Main Category: Public Health
Also Included In: Health Insurance / Medical Insurance; Medicare / Medicaid / SCHIP
Article Date: 16 Nov 2011 – 11:00 PST
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Obama’s grand plans for universal healthcare slipped further into trouble today with a survey conducted by Gallup indicating that 47% percent of those questioned favor repealing the Affordable Care Act. Only 42% said the law should remain, with 11% not having a strong opinion about whether the government should mandate and effectively force people to have health insurance.
When divided into political categories, only 10% of republicans favored the law, against 43% of independents and 64% of democrats.
The survey comes at an inopportune time for Obama, whose healthcare bill is now being investigated by the supreme court to establish if it is constitutionally correct. It’s bound to become a dominant issue with the 2012 election now less than a year away, and it appears that the bill’s fate now rests more with The Supreme Court than it does with Congress.
Republicans have continued to attack the bill since it was passed in March 2010, promising to repeal it if they win the 2012 election, and Governors of republican states have taken matters into their own hands, challenging it on a state level. President Obama has been just as aggressive in defending the bill’s aims.
It seems that opinions haven’t changed much since the bill was passed, with 48% saying it was a bad thing back in 2010. A large part of the issue is simply allowing the Federal Government to encroach into people’s everyday lives in such a major way. The constitution, in theory, gives the Federal Government very little actual power and vests most of the decisions with the individual states. Some argue that even Federal income taxes are unconstitutional, thus telling people they must have health insurance was bound to draw the ire of more conservative and libertarian leaning citizens.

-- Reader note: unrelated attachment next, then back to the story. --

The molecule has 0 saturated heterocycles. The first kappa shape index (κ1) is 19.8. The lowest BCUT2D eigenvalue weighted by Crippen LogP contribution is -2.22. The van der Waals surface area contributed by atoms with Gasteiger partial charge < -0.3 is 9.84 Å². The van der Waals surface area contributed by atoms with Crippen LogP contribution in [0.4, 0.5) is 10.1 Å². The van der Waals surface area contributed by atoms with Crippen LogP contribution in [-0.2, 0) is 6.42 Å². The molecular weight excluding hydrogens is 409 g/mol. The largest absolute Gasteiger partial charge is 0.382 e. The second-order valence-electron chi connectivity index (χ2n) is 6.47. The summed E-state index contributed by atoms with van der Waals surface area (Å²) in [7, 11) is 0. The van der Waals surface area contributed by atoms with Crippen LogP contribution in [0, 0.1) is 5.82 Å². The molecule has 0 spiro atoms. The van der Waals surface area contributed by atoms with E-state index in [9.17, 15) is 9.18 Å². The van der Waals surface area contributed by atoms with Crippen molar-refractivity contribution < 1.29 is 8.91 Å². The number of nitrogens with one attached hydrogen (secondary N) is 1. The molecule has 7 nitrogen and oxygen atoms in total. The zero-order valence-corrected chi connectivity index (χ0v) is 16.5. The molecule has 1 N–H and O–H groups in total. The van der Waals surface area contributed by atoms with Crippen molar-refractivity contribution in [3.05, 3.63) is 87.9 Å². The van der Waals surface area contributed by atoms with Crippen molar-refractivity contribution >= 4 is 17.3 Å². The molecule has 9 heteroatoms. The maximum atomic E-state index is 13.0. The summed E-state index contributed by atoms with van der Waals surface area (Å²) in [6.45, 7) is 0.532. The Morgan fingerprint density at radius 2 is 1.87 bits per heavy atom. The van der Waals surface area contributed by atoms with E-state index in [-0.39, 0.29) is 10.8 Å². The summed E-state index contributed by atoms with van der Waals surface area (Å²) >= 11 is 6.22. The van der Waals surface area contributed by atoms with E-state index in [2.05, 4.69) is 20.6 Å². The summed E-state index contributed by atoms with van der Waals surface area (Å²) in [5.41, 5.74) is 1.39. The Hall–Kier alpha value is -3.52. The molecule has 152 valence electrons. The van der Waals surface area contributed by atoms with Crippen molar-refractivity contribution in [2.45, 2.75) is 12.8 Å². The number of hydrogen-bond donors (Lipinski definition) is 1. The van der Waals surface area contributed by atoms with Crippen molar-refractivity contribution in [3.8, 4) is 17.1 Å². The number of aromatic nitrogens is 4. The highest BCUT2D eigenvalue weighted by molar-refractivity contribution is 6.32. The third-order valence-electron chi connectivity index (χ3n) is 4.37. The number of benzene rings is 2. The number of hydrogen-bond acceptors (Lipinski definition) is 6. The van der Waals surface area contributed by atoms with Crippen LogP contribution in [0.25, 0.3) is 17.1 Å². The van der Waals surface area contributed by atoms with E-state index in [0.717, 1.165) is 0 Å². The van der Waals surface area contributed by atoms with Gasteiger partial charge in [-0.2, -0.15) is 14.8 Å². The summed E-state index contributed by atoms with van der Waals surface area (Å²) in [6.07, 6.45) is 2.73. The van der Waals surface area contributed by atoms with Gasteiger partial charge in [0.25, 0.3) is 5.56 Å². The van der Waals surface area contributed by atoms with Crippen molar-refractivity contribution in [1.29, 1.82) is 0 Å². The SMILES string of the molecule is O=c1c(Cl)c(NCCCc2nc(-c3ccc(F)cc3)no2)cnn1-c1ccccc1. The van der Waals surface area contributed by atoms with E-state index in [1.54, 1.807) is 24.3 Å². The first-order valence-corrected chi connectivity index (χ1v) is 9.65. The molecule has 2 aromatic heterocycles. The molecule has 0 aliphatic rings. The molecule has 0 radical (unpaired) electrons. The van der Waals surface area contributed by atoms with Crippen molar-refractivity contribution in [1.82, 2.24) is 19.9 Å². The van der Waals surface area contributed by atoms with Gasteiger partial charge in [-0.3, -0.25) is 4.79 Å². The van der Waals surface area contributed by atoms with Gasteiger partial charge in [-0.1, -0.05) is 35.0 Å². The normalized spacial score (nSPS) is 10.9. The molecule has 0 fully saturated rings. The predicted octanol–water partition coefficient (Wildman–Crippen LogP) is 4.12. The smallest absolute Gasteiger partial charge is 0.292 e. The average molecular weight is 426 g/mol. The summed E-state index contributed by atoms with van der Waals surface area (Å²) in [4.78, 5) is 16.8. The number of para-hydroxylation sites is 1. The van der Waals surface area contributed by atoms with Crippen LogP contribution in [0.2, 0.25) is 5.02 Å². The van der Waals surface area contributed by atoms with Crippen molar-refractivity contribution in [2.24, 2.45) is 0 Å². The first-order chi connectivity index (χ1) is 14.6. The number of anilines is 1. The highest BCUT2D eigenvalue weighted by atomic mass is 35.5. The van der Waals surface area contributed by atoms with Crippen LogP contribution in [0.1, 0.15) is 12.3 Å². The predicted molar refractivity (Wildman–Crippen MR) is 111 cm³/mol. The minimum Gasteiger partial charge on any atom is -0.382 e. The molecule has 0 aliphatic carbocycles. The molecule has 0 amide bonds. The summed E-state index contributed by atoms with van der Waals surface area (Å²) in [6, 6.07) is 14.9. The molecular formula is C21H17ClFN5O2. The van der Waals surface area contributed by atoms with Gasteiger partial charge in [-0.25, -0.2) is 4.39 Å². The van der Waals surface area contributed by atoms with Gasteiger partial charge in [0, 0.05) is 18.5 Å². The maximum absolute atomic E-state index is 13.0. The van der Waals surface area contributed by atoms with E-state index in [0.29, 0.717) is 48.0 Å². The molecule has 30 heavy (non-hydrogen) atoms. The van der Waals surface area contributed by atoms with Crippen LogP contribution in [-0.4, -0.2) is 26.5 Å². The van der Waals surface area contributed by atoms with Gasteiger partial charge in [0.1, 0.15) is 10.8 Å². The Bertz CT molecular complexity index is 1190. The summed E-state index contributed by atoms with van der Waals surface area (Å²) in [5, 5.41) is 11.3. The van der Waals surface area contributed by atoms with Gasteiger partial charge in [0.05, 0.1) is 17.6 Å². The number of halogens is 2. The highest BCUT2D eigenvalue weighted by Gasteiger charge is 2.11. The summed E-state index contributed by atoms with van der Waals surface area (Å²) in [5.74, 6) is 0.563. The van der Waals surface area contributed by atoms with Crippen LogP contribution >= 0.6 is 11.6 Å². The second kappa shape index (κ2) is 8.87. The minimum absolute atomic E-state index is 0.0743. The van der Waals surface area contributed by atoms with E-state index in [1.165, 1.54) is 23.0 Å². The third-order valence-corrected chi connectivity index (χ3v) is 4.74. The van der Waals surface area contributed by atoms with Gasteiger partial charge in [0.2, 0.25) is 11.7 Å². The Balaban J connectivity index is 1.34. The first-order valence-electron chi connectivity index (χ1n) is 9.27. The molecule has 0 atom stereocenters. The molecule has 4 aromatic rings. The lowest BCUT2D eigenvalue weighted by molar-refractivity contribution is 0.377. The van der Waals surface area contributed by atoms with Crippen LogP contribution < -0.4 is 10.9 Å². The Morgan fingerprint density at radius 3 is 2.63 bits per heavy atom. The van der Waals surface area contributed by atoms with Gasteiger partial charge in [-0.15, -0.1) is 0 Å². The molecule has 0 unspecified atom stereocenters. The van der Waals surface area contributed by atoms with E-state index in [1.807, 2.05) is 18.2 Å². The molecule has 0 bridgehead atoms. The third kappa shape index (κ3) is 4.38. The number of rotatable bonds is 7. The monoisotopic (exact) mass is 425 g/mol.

As a nation, there is much disagreement over whether it’s the Federal Government’s job to ensure people have healthcare, with some arguing against the nanny state mentality that prevails more in Europe, and others seeing it as a compassionate need to take care of all members of society.
The jury is still out, but the swing of opinion is obvious in the historical Gallup charts. In 2007, 69% said the Federal Government should be responsible, while today only 50% still feel that to be the case. Meanwhile, the critics of Government mandated healthcare has increased from 28% in 2007 to 46% today. In addition, 56% of people asked now say they think that the healthcare system should largely be based on private programs.
The more vocal critics against Government Healthcare point to Canada, The UK and Europe, where although healthcare is government funded, there are countless cases of: funds gone astray, white elephant projects, hospitals with inadequate funding, patients unable to obtain vital care and a general malaise that tends to dominate sectors that are not privately run, with a genuine performance and profit incentive.
By way of comparison, the telecom industry in many nations lumbered along for decades as an inefficient Government monopoly with high end user costs, and yet within a short time of being privatized, in spite of its critics, saw dramatic decreases in consumer costs and a mushrooming of competition and products available.
Taken to its logical extension, the socialism of the eastern block produced terrible food shortages that literally vanished overnight, once farmers and shopkeepers were allowed to profit from moving their produce. Sometimes its hard to argue against free market forces.
Written by Rupert Shepherd
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That is not what all the American people are saying.
posted by Ellie on 16 Nov 2011 at 11:35 am
I am saying make everyone buy health insurance. That so I don’t have to pay their bills later on when they show up at the ER demanding care and unable to pay. Health care is NOT a telecom industry it is an industry unto itself, unlike the others. Making sure everyone has insurance is not the same thing as socialized medicine. Pointing to Canada or Europe when their health care systems have nothing like Obamacare makes no sense. Maybe other people are dumb enough to believe those lies, I am not.
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